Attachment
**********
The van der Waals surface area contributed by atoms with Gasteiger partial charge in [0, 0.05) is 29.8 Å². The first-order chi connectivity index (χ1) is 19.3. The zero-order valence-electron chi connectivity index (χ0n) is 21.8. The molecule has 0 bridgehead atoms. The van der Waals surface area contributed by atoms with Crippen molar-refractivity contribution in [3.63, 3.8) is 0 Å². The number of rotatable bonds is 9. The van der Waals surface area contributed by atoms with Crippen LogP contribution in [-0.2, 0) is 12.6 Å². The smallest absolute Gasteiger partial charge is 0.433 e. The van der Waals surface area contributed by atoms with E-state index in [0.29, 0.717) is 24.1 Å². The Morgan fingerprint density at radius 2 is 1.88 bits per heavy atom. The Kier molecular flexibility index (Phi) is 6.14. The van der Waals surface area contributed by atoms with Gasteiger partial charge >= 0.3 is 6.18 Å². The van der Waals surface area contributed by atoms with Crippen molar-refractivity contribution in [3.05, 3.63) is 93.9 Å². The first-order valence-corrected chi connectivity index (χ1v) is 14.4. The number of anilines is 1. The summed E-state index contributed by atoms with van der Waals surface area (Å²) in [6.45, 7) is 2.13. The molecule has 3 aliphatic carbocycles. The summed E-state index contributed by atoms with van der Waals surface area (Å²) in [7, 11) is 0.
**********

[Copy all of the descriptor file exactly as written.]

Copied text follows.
The van der Waals surface area contributed by atoms with Gasteiger partial charge in [0, 0.05) is 29.8 Å². The first-order chi connectivity index (χ1) is 19.3. The zero-order valence-electron chi connectivity index (χ0n) is 21.8. The molecule has 0 bridgehead atoms. The van der Waals surface area contributed by atoms with Crippen molar-refractivity contribution in [3.63, 3.8) is 0 Å². The number of rotatable bonds is 9. The van der Waals surface area contributed by atoms with Crippen LogP contribution in [-0.2, 0) is 12.6 Å². The smallest absolute Gasteiger partial charge is 0.433 e. The van der Waals surface area contributed by atoms with E-state index in [0.29, 0.717) is 24.1 Å². The Morgan fingerprint density at radius 2 is 1.88 bits per heavy atom. The Kier molecular flexibility index (Phi) is 6.14. The van der Waals surface area contributed by atoms with Gasteiger partial charge >= 0.3 is 6.18 Å². The van der Waals surface area contributed by atoms with Crippen molar-refractivity contribution in [3.05, 3.63) is 93.9 Å². The first-order valence-corrected chi connectivity index (χ1v) is 14.4. The number of anilines is 1. The summed E-state index contributed by atoms with van der Waals surface area (Å²) in [6.45, 7) is 2.13. The molecule has 3 aliphatic carbocycles. The summed E-state index contributed by atoms with van der Waals surface area (Å²) in [7, 11) is 0.